Progress remains absent as Cavs just keep going backwards
CLEVELAND -- In Year No. 4 of the post-LeBron James era, you could make the argument that the Cavaliers aren't any further along than they were in Year No. 1.
It may not be true, but you could certainly make a case.
Especially since between year No. 1 and now, the Cavs were presented with four top-four draft picks, including two first overall selections. They also underwent a coaching change and traded for All-Star forward Luol Deng.
Most of those players have had ample time to develop, to mesh, to give their fans reason to believe in something good.
Instead, the Cavs just keep delivering duds like Tuesday's 100-89 loss to the New Orleans Pelicans. They finished their five-game homestand with one measly win. And it should be noted they did it Tuesday in front of another dwindling crowd (13,985).
Perhaps that's because no one wants to see this anymore.
The fans are tired of excuses, they're tired of being told to wait, they're tired of hearing how all those assets (some of which still remain) are actually worth a hoot.
This isn't to pin all the blame on general manager Chris Grant. You could do a lot worse than drafting Kyrie Irving, Dion Waiters and Tristan Thompson (the jury is still out on Anthony Bennett, to put it gently).
Grant also experimented with Andrew Bynum, protecting the team with a performance-based contract, then turned Bynum into Deng.
And thanks to Grant, the Cavs have multiple picks in the future. The man has tried.
The bigger issue is what's taking place on the floor. Individually, these guys can play. As a team, they've stunk.
Actually, that's not entirely true.
The Cavs (16-29) have offered reasons for hope from time to time. Like in the first half against Phoenix on Sunday. Or the second half against Dallas before that. Or road wins at Denver and Washington.
Those performances, of course, have not been sustained.
The ball moves, the offense flows, the world is a better place. Then everything just sort of stops.
"This has been our season," coach Mike Brown said. "We play well, then we float."
Understandably so, Brown has come under a great deal of fire. True or not, he has a reputation for lacking creativity offensively. That reputation cost him a job with the Los Angeles Lakers after just five games.
It cost him a job in Cleveland, too.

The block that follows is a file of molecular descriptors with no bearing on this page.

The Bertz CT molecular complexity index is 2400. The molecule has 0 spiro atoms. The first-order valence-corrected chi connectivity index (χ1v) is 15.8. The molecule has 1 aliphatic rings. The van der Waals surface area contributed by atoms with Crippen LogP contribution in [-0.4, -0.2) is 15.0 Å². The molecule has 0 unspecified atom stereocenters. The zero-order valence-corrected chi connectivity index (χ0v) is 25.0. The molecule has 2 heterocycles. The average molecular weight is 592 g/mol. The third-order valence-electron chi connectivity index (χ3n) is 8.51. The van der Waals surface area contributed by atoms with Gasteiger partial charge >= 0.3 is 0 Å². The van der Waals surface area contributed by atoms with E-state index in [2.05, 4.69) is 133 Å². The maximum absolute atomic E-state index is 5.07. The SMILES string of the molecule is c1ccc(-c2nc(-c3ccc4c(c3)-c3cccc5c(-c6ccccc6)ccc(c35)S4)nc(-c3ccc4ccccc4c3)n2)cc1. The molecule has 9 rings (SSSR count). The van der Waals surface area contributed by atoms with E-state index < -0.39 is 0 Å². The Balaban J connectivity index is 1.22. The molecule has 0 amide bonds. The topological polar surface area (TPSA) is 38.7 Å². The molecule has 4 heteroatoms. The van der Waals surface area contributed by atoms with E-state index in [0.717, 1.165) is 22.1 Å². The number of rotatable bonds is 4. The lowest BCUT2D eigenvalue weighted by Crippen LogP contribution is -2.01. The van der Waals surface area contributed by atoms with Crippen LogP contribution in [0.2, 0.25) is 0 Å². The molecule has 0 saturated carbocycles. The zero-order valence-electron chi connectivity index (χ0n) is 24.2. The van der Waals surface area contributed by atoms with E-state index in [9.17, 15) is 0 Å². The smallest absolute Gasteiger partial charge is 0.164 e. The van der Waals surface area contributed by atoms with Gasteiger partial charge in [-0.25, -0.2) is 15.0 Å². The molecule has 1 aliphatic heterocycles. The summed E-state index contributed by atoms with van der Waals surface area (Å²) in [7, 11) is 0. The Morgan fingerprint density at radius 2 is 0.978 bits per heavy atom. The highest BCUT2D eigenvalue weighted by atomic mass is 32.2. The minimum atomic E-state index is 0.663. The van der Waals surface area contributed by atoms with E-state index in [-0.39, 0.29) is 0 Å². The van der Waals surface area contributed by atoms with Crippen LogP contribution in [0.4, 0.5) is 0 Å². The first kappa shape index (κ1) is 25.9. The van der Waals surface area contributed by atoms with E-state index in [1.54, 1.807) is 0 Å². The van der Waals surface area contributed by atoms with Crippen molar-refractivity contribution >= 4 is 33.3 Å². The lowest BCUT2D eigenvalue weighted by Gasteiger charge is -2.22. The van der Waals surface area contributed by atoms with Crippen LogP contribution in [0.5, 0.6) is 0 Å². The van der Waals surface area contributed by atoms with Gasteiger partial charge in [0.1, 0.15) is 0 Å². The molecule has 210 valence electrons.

And whether or not it's Brown's fault, the Cavs too often look about as organized as five guys who just strutted into the local YMCA searching for a game of Shirts vs. Skins.
Brown reportedly has a four-year contract. It's hard to envision him going anywhere, no matter how bad this gets. And yeah, it could get worse.
But despite popular opinion, Brown seems to care about more than just defense.
"It's very easy," he said. "We gotta pass the basketball. Sometimes, we gotta pass the ball just to pass the ball."
Kyrie Irving echoed his coach, admitting that Kyrie Irving is among those who are at fault. Irving scored a game-high 23 points, and was a respectable 8-of-17 shooting, but conceded he gets caught up in taking difficult shots.
He refused to use Brown as a scapegoat.
"I leave my trust in Coach Brown," Irving said. "I'm pretty sure my teammates feel the same way."
Also, Bennett played a career-high 31 minutes and scored a career-high 15 points (on 5-of-10 shooting). He was out of sorts in the first half, but came around in the second. It kind of makes you wonder why he wasn't used like this earlier in the season -- especially if the Cavs aren't going to win, anyway.
So Grant may not be to blame. Brown may not be to blame. Irving or Bennett or Dion Waiters (21 points) may not be to blame.
But someone is. And maybe the answer is everybody. Or maybe it's just LeBron James.
The longer this goes on, the easier and sadder that is to believe.
"Somehow, someway, we just gotta figure it out," Irving said, and man, he's right about that one.